||Ask Dr. Don
401(k) loan refinancing
Dear Dr. Don,
In December 2000, I took out a $12,500 loan against my 401(k) account
for a down payment on my house. The interest rate was fixed at Prime
+ 1 (10.5 percent at the time.) Prime is now at 4.75 percent, and
a new loan would be at 5.75 percent.
Does is make sense to pay off the old loan and take
out a new 401(k) loan for the remaining balance? In essence, I would
be refinancing my current 401(k) loan at a lower rate without digging
into my regular savings account. I would be digging in my regular
savings temporarily to pay off the current loan, but would replenish
it with the funds from the new 401(k) loan at the lower rate.
Make sure the plan's administrator will allow you to take out that
second loan. Plans typically won't allow a 401(k) loan to be refinanced,
but you're not technically refinancing, since you plan to pay off
the loan from savings and not from the proceeds of the new loan.
Borrowing against your 401(k) is usually done as a
last resort, so it surprises me that you have enough in savings
to pay off the note and then plan on replenishing the savings account
with the proceeds from the second loan.
Having three to six months worth of expenses in liquid
investments as an emergency fund makes sense, so I can understand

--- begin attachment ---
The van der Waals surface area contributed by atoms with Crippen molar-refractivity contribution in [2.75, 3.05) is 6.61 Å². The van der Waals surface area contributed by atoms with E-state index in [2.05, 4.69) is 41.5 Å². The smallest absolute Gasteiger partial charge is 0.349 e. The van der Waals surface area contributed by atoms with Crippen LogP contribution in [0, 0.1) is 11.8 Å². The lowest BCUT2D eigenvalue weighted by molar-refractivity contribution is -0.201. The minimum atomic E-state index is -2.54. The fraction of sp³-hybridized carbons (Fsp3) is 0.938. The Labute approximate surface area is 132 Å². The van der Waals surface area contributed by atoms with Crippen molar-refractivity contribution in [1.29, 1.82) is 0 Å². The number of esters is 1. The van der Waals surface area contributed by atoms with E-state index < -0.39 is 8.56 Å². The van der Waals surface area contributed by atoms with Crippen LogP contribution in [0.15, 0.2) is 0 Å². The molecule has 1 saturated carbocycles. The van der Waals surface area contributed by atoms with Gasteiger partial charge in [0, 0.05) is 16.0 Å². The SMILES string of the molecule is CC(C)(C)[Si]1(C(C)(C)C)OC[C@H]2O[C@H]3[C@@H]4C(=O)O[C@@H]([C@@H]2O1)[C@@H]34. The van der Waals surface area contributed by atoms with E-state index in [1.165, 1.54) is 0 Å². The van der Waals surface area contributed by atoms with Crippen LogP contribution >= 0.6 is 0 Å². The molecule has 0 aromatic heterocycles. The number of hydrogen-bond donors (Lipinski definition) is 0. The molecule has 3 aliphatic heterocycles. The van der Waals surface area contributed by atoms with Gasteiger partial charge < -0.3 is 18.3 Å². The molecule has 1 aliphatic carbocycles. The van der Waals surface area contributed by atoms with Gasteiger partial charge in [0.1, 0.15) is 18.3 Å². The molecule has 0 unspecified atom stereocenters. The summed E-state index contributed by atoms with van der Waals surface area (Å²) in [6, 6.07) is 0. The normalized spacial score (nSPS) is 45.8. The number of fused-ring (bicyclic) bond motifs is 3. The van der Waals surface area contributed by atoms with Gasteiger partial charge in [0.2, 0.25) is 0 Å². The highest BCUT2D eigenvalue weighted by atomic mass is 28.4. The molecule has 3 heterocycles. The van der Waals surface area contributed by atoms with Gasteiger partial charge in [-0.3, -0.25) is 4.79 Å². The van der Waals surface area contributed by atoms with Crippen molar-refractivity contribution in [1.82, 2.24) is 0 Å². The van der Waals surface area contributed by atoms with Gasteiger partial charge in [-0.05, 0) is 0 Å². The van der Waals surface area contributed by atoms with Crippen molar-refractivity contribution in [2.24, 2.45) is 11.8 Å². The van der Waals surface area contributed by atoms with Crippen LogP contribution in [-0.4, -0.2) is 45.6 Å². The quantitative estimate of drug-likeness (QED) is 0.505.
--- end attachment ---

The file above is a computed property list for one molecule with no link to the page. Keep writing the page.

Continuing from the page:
why you might feel the need to replenish your savings if you are
using your emergency fund to pay off the loan.
An alternate approach would be to take out a home
equity line of credit to act as your emergency fund. Two years in
on a mortgage, a HELOC may not be feasible. But if it is feasible,
this approach keeps you from tapping your retirement portfolio to
invest in low-yielding money market investments for liquidity.
You'd have the advantage of only borrowing what you
need, when you need it during the draw period on the HELOC loan.
Closing costs on a HELOC are much less than a new first mortgage.
The HELOC and the new 401(k) loan should start out
having similar interest rates, but the interest rate on the HELOC,
as a variable rate loan, will reset with changes in the index that
it is priced against.
The interest expense on the HELOC may be tax deductible
while the interest expense on your 401(k) loan isn't tax deductible.
The 401(k) loan payments are made with after-tax dollars, and the
money is taxed again when disbursed from the account.
-- Posted: June 18, 2002